Apparently, Oregon has set a new low presidential primary turnout record. Turnout for 2012 is 34.33%* a whopping 12% below the previous presidential primary low turnout and about even with the previous non-presidential primary low.
Last Friday Oregonian columnist Jeff Mapes wrote that Oregon Secretary of State Kate Brown thought the primary election might be "in the 'low 40s,' which would be the lowest voter participation for the state's presidential primary in modern history."
Mapes noted that the lowest turnout rate for a presidential primary year was was in 2004 with 46.4%.** Lowest non-presidential primary turnout was in 1998 with 34.9%.
It looks like 2012 has smashed the 2004 low presidential primary turnout record by about 12% and matched the 1994 non-presidential primary low.
The ease of vote by mail is not stopping registered voter flight from Oregon elections.
Republican participation dropped 15% this year (40.1%) from 2008 (55.9%) in circumstances which are fairly similar to 2008 when McCain had already locked up the Republican nomination then as Romney has now. The 15% drop is not good news for Oregon Republicans or the Romney campaign.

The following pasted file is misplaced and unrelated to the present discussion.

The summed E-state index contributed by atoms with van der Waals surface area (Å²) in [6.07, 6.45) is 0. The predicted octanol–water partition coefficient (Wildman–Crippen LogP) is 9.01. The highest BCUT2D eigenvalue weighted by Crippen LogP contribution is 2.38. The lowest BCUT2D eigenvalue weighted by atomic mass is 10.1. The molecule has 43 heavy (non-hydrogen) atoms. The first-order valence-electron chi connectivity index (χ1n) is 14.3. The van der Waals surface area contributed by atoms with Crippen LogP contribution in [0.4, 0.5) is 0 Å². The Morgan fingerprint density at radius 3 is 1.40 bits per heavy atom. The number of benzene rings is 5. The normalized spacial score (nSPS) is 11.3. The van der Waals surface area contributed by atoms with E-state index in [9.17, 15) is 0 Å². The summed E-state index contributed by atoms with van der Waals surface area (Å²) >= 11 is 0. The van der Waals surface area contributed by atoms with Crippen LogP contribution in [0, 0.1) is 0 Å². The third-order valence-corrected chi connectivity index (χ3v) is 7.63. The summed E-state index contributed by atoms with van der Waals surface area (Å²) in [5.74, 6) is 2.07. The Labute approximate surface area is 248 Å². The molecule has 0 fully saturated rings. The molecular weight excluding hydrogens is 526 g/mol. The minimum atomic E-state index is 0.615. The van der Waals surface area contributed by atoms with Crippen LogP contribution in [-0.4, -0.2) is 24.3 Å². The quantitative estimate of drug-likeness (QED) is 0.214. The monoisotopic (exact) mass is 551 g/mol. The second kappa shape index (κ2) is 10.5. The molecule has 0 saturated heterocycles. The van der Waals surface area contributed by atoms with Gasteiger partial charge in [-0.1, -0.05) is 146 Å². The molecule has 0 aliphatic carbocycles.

Democratic participation dropped by more than half this year (36.1%) from 2008 (75.8%) though the drop in Democratic participation certainly has to do with the fact that in 2008 Obama and Hillary Clinton were still locked in a horse race for the Democratic nomination. Still it's also not good news for Democrats and the Obama campaign.
*preliminary figure as of 05/16/2012 12:17 PM
**Mapes explains the 2004 figure rather than the lower 1996: "If you go back through the old primary statistics on the Elections Division website, you'd be tempted to say the record low turnout was in 1996, when it was only 37.8 percent. But that wasn't a presidential primary. The Legislature created a separate March presidential primary that year in an attempt to give the state more clout."